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Dilettante 019: What Makes an Artist Say Yes to a Script?

Steve Lieber

What I describe here are choices made in ideal situations. The truth is that sometimes artists agree to draw a script for less than ideal reasons. They owe a writer a favor. They need to replace the transmission on their 2003 Toyota Corolla. They're afraid if they say no too many times, that publisher will stop calling. For many cartoonists, particularly those who illustrate scripts someone else wrote, working in comics is a commercial art, a trade. A skilled builder might prefer to reserve his or her efforts for monumental architecture, but sometimes the only job out there is working on that new strip mall they're putting up by the I-5 exit.

But let's leave aside the motivations that aren't about creative choices. When writers ask me about finding a collaborator they want to know what it is about a pitch or a script that makes an artist say yes.

The first thing I look for is how draw-able the material is for me. With my skills and weaknesses, am I going to be able to illustrate a story like this? That's going to be different for every artist. If I have no interest in or knack for celebrity caricature, a funny GN that needs to star a bunch of recognizable celebrities would be an awful project. Every panel would be like pulling teeth, and the gags would all fall horribly flat as readers turn the book this way and that, squinting at a page trying to figure out if that's supposed to be Tom Cruise or Chris Evans.

That said, a book that calls for a skill I don't have can also be a plus rather than a minus. If I'm eager to improve, say, my shoddy collie skills, illustrating a long Lassie story might be just the thing.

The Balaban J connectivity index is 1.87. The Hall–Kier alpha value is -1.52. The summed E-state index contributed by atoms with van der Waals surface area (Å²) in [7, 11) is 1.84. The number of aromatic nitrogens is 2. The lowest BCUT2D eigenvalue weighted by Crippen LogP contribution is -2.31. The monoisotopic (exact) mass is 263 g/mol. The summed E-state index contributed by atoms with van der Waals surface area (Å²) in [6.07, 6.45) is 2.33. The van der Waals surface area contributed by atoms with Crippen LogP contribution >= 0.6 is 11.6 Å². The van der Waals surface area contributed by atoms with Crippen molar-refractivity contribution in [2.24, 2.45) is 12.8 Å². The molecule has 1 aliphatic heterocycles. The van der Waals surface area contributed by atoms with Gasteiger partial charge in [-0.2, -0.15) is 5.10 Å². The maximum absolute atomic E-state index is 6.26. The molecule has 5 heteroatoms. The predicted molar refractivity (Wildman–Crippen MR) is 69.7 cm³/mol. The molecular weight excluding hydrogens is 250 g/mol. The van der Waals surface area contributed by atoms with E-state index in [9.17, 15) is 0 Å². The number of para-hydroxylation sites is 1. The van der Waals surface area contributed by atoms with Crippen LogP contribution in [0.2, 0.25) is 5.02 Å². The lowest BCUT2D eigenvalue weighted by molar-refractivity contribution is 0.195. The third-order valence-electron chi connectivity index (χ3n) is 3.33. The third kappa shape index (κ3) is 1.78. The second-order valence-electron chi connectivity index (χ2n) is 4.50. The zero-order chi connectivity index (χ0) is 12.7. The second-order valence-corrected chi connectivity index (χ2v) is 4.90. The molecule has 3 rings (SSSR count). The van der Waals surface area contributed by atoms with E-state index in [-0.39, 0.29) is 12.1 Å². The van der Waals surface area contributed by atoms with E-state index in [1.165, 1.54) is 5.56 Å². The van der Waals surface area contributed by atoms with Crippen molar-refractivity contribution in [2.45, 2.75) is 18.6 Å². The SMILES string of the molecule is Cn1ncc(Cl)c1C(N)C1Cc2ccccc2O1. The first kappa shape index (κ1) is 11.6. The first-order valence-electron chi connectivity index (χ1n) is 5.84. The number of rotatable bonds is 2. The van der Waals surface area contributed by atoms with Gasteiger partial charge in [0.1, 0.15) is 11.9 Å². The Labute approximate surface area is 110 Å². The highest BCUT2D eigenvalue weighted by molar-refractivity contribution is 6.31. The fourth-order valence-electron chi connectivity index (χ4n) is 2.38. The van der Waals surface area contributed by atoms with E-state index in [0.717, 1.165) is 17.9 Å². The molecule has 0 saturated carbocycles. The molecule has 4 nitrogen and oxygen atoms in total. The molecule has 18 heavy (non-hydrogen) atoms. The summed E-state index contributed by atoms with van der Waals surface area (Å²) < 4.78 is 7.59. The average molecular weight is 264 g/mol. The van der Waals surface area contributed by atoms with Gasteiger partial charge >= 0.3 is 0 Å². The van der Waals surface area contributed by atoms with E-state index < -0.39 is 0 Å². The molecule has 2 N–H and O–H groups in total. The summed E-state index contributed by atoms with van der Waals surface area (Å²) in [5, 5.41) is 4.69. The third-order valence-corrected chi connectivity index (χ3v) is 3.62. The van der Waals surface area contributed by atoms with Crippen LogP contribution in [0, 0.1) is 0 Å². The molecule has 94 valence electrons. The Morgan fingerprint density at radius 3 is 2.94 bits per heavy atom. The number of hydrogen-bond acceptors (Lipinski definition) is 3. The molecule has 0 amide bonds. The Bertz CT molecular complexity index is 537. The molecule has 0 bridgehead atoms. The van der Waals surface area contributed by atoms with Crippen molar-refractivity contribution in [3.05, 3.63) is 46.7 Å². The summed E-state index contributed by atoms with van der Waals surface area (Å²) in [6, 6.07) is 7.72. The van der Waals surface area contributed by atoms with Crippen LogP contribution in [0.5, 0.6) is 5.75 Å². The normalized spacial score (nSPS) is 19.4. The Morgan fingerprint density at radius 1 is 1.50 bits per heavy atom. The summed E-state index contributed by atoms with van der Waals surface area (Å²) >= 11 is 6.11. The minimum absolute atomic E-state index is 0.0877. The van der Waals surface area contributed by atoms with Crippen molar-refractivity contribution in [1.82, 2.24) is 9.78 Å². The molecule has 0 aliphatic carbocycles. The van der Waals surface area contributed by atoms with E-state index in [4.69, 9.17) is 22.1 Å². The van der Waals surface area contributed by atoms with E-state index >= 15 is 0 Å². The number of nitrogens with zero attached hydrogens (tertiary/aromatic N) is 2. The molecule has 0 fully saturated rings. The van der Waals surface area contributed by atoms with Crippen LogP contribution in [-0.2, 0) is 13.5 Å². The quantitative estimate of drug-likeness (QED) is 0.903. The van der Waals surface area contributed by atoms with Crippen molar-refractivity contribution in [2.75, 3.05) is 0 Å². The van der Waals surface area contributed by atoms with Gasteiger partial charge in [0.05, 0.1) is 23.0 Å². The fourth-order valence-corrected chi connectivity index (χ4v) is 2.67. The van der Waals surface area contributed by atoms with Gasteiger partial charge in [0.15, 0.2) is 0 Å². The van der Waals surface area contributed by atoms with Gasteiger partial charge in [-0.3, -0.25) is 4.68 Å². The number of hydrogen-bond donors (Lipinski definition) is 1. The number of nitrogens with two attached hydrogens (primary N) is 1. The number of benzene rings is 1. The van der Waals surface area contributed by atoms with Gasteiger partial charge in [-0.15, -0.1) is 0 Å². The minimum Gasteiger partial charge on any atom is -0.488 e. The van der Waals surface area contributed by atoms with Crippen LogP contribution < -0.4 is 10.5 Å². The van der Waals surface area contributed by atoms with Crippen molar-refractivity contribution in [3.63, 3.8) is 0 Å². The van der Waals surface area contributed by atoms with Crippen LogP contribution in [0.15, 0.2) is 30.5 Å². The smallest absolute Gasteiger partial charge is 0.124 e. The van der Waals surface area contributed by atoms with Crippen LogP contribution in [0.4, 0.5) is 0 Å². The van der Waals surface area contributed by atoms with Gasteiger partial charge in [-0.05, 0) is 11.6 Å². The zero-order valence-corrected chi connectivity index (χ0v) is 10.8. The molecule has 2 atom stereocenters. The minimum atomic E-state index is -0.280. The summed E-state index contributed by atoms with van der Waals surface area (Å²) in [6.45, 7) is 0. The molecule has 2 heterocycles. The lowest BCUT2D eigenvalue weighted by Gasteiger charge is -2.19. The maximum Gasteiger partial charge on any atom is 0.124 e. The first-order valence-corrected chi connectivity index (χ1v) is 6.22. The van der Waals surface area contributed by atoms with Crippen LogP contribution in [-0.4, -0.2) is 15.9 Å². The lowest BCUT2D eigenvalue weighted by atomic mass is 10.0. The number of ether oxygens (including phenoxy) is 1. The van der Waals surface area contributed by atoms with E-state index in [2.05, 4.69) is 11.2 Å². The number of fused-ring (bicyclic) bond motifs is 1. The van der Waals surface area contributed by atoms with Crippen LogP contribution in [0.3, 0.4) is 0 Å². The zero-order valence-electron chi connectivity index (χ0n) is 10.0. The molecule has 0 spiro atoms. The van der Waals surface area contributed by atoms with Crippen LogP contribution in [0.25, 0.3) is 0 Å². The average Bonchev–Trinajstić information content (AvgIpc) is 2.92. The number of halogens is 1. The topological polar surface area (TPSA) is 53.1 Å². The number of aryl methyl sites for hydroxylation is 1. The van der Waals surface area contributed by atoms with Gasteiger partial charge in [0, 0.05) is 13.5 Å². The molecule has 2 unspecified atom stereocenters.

Sometimes, a script is right in an artist's wheelhouse. Greg Rucka's script for Whiteout was immediately interesting to me because it called for drawing the forms and textures of nature. Even before I read the story, I could tell that I'd get to draw a lot of snow and ice, and because I'd need to find ways to give it some variety, there would be lots of opportunities to play with the sort of eccentric mark-making that filled my sketchbooks. It also helped that he wanted the lead character to be attractive for her sturdy competence rather than for having the usual comics heroine physique.

What else makes a story draw-able versus not draw-able? The time it takes to draw something. One of the big things artists look for in a script is how aware the writer is that someone will have to draw this story on a deadline. Do scenes take place in difficult-to-draw settings or situations for a good reason? Did that six-page expository dialogue scene need to take place in a classroom filled with seated sixth-graders? If the scene doesn't make significant use of the fact that the kids are all lined up in rows, folded into those oddly shaped desks, I'd wonder why the writer didn't choose to have that conversation take place during recess instead. And does the story really require the artist to draw a crowd of rioters inside the bicycle factory from overhead in every panel of this page? Is the writer adding long hours to the artist's workload for a good reason, or just because he or she doesn't know better? (It can be tough for an inexperienced writer to intuit what's difficult to draw, which is one reason why artists tend to prefer working with experienced writers.)